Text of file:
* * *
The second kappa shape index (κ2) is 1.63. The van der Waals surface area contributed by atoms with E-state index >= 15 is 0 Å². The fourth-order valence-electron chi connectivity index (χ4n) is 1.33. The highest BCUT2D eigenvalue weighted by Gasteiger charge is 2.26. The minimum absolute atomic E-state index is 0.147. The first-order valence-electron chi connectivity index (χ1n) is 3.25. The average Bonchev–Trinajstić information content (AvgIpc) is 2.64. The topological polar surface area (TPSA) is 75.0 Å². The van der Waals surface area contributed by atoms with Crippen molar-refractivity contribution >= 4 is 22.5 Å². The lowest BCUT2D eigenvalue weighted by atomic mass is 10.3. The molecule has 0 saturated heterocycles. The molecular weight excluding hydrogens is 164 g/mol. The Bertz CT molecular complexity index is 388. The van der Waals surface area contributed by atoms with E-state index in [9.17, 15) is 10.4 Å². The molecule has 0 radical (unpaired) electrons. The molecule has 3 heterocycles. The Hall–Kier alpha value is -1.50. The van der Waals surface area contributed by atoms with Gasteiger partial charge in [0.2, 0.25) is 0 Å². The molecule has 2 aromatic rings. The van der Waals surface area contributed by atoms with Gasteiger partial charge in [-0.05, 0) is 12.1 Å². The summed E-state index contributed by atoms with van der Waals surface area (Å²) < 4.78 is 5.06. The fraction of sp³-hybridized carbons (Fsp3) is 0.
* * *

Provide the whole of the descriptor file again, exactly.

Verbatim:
The second kappa shape index (κ2) is 1.63. The van der Waals surface area contributed by atoms with E-state index >= 15 is 0 Å². The fourth-order valence-electron chi connectivity index (χ4n) is 1.33. The highest BCUT2D eigenvalue weighted by Gasteiger charge is 2.26. The minimum absolute atomic E-state index is 0.147. The first-order valence-electron chi connectivity index (χ1n) is 3.25. The average Bonchev–Trinajstić information content (AvgIpc) is 2.64. The topological polar surface area (TPSA) is 75.0 Å². The van der Waals surface area contributed by atoms with Crippen molar-refractivity contribution >= 4 is 22.5 Å². The lowest BCUT2D eigenvalue weighted by atomic mass is 10.3. The molecule has 0 saturated heterocycles. The molecular weight excluding hydrogens is 164 g/mol. The Bertz CT molecular complexity index is 388. The van der Waals surface area contributed by atoms with E-state index in [9.17, 15) is 10.4 Å². The molecule has 0 radical (unpaired) electrons. The molecule has 3 heterocycles. The Hall–Kier alpha value is -1.50. The van der Waals surface area contributed by atoms with Gasteiger partial charge in [0.2, 0.25) is 0 Å². The molecule has 2 aromatic rings. The van der Waals surface area contributed by atoms with Gasteiger partial charge in [-0.05, 0) is 12.1 Å². The summed E-state index contributed by atoms with van der Waals surface area (Å²) < 4.78 is 5.06. The fraction of sp³-hybridized carbons (Fsp3) is 0.